Aquaculture has become one of the main avenues to manage the increasing demand for ocean fish sup...

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Aquaculture has become one of the main avenues to manage the increasing demand for ocean fish supplies; however, recent trends in the industry have resulted in much debate as to the sustainability of this approach. Is aquaculture (farming fish) simply an additional drain on already diminishing populations of marine life? by Mind Map: Aquaculture has become one of the main avenues to manage the increasing demand for ocean fish supplies; however, recent trends in the industry have resulted in much debate as to the sustainability of this approach. Is aquaculture (farming fish) simply an additional drain on already diminishing populations of marine life?

1. What are the negative effects of aquaculture

1.1. aquaculture farms are sometimes referred to as "reverse protein factories" - Where resources far outweigh the product

1.2. Intensive farming of fish can lead to higher levels of viral, fungal and bacterial diseases and potentially spread to native fish populations

1.3. Waste products are often flushed into the surrounding waters where they add to the contamination of the water supply

1.3.1. Pesticides and veterinary drugs used to treat the Pests and diseases

1.4. non-native species escape from fish farms to compete with native fish for food and habitat resources

2. What trends have sparked recent debates in regards to the sustainability of aquaculture being used to combat increasing demand for ocean fish supplies

2.1. How are these trends different from previous practices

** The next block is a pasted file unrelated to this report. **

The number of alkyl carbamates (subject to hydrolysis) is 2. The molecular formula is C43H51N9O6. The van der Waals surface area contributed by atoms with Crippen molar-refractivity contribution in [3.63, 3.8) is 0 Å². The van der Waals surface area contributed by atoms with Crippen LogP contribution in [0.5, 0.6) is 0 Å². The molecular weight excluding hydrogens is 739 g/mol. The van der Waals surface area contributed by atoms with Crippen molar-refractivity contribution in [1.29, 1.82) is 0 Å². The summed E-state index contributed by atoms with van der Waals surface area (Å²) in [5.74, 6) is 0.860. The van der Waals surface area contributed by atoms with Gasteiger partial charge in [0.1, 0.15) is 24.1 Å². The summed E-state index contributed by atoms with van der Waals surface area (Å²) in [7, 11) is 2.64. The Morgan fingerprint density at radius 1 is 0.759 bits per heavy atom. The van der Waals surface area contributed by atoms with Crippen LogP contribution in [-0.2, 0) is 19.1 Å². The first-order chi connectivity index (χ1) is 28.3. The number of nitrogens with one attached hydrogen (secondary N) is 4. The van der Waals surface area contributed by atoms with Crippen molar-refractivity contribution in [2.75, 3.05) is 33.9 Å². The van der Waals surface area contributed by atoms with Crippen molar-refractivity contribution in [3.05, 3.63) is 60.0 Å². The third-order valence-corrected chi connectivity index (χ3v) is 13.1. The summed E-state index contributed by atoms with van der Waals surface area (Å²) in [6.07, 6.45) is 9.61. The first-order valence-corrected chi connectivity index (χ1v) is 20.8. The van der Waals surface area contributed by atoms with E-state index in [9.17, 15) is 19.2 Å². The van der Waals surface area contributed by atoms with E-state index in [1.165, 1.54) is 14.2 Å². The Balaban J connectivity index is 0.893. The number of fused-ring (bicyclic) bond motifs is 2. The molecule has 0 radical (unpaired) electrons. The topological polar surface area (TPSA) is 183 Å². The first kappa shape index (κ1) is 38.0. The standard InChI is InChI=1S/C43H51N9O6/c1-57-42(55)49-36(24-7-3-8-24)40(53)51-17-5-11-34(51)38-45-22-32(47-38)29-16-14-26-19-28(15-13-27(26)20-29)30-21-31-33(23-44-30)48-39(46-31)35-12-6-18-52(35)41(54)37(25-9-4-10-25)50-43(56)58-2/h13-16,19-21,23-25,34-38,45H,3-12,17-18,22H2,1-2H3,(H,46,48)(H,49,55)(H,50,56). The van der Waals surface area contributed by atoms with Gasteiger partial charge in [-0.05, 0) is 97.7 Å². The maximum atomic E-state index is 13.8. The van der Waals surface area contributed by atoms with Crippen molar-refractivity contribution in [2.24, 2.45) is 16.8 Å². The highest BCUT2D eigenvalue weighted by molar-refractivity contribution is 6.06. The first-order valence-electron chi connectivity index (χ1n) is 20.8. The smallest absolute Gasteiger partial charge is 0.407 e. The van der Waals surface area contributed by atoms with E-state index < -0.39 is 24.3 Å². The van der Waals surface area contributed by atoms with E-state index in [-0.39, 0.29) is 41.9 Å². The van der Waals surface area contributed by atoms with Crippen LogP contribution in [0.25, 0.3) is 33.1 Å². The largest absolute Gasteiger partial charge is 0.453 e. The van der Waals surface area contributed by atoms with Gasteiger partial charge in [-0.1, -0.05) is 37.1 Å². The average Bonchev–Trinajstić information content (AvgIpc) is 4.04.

3. How much seafood is produced through aquaculture

3.1. What countries produce most of the worlds farmed seafood

3.1.1. What are the Accepted standards of sustainable farming and are they good enough?

3.1.2. How do these standards vary in different countries and under different governments

4. What is Aquaculture?

4.1. What methods of aquaculture are available

4.2. What are the environmental impacts of aquaculture?

4.3. Why do we need aquaculture?

5. What are the positive effects of aquaculture?

5.1. Aquaculture is also utilized in restoring threatened and endangered aquatic species, rebuilding ecologically important shellfish habitats, producing nutritional and industrial compounds and stock enhancement

5.2. Aquaculture farms and used to supplement the populations of recreational, commercial, and ecologically-important species, this is known as 'restoration aquaculture' For example, 40% of Alaska salmon caught in the commercial fishery start their lives in a hatchery

6. What are the projected levels of ocean fish consumption for future generations

6.1. What other avenues are available to manage the increasing demand for ocean fish supplies